• In other cases, information is limited because of interdepartmental rivalries, for example, “I don’t want demand planning to see my supply planning information.  I’ll tell them what they are getting.”This is just plain wrong on multiple levels.  If you hear this rational, then I’d look at your management levels and how people are being rewarded. In today’s competitive manufacturing environment, the only metrics that count are how a change impacts the company’s goals.  Departmental goals should be secondary.
  • One reason I’ve heard many times is that we don’t expose this data because one group “doesn’t care” about the information from the other group; “Demand planners don’t care about supply information; Planners don’t care about what orders are impacted by a change they are making”. Deep down we all care about the impact we are having on the company.  I think sometimes “don’t care” is the result of “I can’t” or “it’s really difficult to”. Which brings us to the next section…

Sometimes information is limited because of the systems we use;

  • Many companies suffer from limited visibility across sites.  The primary reason is that companies often grow through mergers and acquisitions and sites will often have different ERP systems that are incapable of working together.  Even if you use the same ERP system but sites are at different versions, (or even the same version but different instances) you can have limited or delayed access to information.
  • Traditional ERP systems limit access to information by making it very difficult to get the information you need.  ERP systems are transactional and are designed to view information one piece at a time.  If you look at the old green screen interface that we used back in the 70s and 80s and then compare it to a modern screen from a traditional ERP vender, you’ll notice that while the “modern version” runs on windows, it still looks and behaves very much like that green screen terminal interface.
  • Want to see summarized information in a cross-tab?  This is typically very hard to do in a typical ERP interface and you usually would need to run a report.
  • Want to see your results in a chart? Better export that to Excel.
  • Want to do add some additional information to a screen?  Sure! Submit a request.  Several months and thousands of dollars later – here you go!  This is one of the reason so many decisions get made using Excel (see “Your supply chain is costing you money – Reason #4”)

Let’s look at an example of how information can change a role.  Let’s start with the customer service representative… the person on the phone taking orders.  In many cases, the only information this person may have is a standard lead time for order promising (if they are lucky they’ll have standard lead time by part.  In most cases it’s just a fixed lead time for everything. The problem is that the lead time is likely padded and over estimates how long it will take to fulfill the order.  The reason that the customer service representative is forced to work with such limited data is that traditional systems cannot quickly and accurately provide this information.  Imagine if you could provide the customer service person with a system that determined the “capable to promise” date. A date that given the current state of the supply chain, including component availability and capacity, accurately represented when the order could be fulfilled? Imagine, as well, a system that could even show what parts, supply orders and constraints are preventing the order from being completed on time.  What if in addition to the late items, the CSR had information about who was responsible for the items or resources that were late.  Do you think that would change the order promising function?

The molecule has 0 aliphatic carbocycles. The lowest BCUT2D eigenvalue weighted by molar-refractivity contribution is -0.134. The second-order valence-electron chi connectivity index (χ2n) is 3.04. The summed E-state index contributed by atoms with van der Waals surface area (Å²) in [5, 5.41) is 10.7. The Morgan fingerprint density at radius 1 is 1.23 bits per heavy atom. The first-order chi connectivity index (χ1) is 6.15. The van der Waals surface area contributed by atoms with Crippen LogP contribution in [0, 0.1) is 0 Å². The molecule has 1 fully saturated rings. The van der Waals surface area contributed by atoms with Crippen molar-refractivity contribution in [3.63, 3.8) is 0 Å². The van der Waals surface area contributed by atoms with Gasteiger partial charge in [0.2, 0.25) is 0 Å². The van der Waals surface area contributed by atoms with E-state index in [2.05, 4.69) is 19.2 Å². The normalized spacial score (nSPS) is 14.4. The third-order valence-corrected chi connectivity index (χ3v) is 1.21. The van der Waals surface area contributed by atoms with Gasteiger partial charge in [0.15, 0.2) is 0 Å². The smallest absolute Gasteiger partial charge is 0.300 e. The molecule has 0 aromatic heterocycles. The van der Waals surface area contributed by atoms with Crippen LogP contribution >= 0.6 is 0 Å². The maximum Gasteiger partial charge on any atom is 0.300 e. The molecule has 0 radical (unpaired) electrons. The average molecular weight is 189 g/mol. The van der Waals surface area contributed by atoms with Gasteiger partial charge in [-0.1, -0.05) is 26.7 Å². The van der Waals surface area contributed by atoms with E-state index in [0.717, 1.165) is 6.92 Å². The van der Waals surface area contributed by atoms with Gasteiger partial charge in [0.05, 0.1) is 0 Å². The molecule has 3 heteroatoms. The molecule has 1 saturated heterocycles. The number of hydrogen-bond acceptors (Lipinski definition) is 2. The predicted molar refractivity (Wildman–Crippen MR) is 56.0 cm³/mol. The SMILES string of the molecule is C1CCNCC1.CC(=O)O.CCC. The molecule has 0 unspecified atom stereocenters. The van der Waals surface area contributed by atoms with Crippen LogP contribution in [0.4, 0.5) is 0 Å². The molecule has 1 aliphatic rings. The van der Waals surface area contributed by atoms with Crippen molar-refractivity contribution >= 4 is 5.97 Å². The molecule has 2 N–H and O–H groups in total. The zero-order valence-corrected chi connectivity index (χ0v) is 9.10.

Now, let’s look at things from the other side – the component planner/buyer.  Let’s imagine that this planner was responsible for some parts that were going to be a few days late.  They may be able to get them here on time if they expedite the shipment… at a higher cost. Should they do it? In traditional ERP systems, it is a laborious process to peg up multiple levels through the supply chain to figure out if there is any impact (the order may be simply replenishing safety stock or it could be gating a multimillion dollar sale).  With an advanced planning tool, pegging is instantaneous and you can see exactly which orders are impacted and if enabled, the revenue and margin impacts as well.  Put this information into the hands of your planners and suddenly they are making decisions based on the impact to the company, not just to their own internal metrics (like expediting costs).

So what do you think? Would your supply chain be more efficient if users could get access to more information and that information were presented in a way that helps make better decisions?  Would you want your planners to be able to see which orders a shortage is impacting?  Would you want your customer service reps to be able to see why an order is late – right down to the component order that’s holding everything up?  Do you have an additional reason why some information should be restricted?  Comment back and let us know!

 

Posted in General News, Response Management, Sales and operations planning (S&OP), Supply chain collaboration